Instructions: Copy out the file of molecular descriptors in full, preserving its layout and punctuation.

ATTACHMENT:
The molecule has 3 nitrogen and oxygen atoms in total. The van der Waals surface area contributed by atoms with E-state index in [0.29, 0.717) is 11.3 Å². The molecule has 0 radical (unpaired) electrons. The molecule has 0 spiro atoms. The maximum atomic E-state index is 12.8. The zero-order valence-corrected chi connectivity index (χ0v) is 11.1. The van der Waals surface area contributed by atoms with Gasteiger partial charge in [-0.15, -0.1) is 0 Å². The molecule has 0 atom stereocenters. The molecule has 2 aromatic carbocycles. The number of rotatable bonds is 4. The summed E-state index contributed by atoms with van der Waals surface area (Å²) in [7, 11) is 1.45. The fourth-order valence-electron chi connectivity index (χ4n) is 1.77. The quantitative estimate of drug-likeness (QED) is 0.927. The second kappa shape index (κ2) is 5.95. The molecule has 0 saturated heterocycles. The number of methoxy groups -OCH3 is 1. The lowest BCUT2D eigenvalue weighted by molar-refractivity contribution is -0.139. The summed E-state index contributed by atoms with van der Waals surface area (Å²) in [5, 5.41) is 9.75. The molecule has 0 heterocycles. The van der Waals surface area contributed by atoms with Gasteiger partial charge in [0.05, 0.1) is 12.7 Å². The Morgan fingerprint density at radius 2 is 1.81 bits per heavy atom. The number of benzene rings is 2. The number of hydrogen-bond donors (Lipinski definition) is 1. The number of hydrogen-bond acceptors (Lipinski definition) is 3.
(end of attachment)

The molecule has 3 nitrogen and oxygen atoms in total. The van der Waals surface area contributed by atoms with E-state index in [0.29, 0.717) is 11.3 Å². The molecule has 0 radical (unpaired) electrons. The molecule has 0 spiro atoms. The maximum atomic E-state index is 12.8. The zero-order valence-corrected chi connectivity index (χ0v) is 11.1. The van der Waals surface area contributed by atoms with Gasteiger partial charge in [-0.15, -0.1) is 0 Å². The molecule has 0 atom stereocenters. The molecule has 2 aromatic carbocycles. The number of rotatable bonds is 4. The summed E-state index contributed by atoms with van der Waals surface area (Å²) in [7, 11) is 1.45. The fourth-order valence-electron chi connectivity index (χ4n) is 1.77. The quantitative estimate of drug-likeness (QED) is 0.927. The second kappa shape index (κ2) is 5.95. The molecule has 0 saturated heterocycles. The number of methoxy groups -OCH3 is 1. The lowest BCUT2D eigenvalue weighted by molar-refractivity contribution is -0.139. The summed E-state index contributed by atoms with van der Waals surface area (Å²) in [5, 5.41) is 9.75. The molecule has 0 heterocycles. The van der Waals surface area contributed by atoms with Gasteiger partial charge in [0.05, 0.1) is 12.7 Å². The Morgan fingerprint density at radius 2 is 1.81 bits per heavy atom. The number of benzene rings is 2. The number of hydrogen-bond donors (Lipinski definition) is 1. The number of hydrogen-bond acceptors (Lipinski definition) is 3.